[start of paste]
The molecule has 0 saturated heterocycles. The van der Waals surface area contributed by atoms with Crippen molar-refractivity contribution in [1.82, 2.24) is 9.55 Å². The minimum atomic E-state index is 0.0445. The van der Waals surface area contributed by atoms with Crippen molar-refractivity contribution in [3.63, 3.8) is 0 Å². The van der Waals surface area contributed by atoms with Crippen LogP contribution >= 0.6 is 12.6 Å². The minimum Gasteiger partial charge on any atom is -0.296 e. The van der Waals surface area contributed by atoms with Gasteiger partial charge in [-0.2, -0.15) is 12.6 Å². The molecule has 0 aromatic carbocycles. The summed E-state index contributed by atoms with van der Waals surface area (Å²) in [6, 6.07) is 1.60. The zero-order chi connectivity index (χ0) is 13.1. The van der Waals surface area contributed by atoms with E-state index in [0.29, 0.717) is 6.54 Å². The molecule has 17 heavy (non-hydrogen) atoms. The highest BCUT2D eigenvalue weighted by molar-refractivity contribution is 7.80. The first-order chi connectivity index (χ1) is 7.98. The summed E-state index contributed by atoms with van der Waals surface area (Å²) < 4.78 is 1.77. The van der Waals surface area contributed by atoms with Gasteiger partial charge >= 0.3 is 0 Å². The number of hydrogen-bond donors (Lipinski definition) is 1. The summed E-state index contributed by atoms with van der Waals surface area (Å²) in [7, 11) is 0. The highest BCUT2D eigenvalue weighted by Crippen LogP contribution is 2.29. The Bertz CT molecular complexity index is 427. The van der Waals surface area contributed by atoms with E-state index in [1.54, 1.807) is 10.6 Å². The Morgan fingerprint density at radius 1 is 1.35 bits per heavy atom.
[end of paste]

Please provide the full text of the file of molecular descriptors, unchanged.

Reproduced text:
The molecule has 0 saturated heterocycles. The van der Waals surface area contributed by atoms with Crippen molar-refractivity contribution in [1.82, 2.24) is 9.55 Å². The minimum atomic E-state index is 0.0445. The van der Waals surface area contributed by atoms with Crippen molar-refractivity contribution in [3.63, 3.8) is 0 Å². The van der Waals surface area contributed by atoms with Crippen LogP contribution >= 0.6 is 12.6 Å². The minimum Gasteiger partial charge on any atom is -0.296 e. The van der Waals surface area contributed by atoms with Gasteiger partial charge in [-0.2, -0.15) is 12.6 Å². The molecule has 0 aromatic carbocycles. The summed E-state index contributed by atoms with van der Waals surface area (Å²) in [6, 6.07) is 1.60. The zero-order chi connectivity index (χ0) is 13.1. The van der Waals surface area contributed by atoms with E-state index in [0.29, 0.717) is 6.54 Å². The molecule has 17 heavy (non-hydrogen) atoms. The highest BCUT2D eigenvalue weighted by molar-refractivity contribution is 7.80. The first-order chi connectivity index (χ1) is 7.98. The summed E-state index contributed by atoms with van der Waals surface area (Å²) < 4.78 is 1.77. The van der Waals surface area contributed by atoms with Gasteiger partial charge >= 0.3 is 0 Å². The number of hydrogen-bond donors (Lipinski definition) is 1. The summed E-state index contributed by atoms with van der Waals surface area (Å²) in [7, 11) is 0. The highest BCUT2D eigenvalue weighted by Crippen LogP contribution is 2.29. The Bertz CT molecular complexity index is 427. The van der Waals surface area contributed by atoms with E-state index in [1.54, 1.807) is 10.6 Å². The Morgan fingerprint density at radius 1 is 1.35 bits per heavy atom.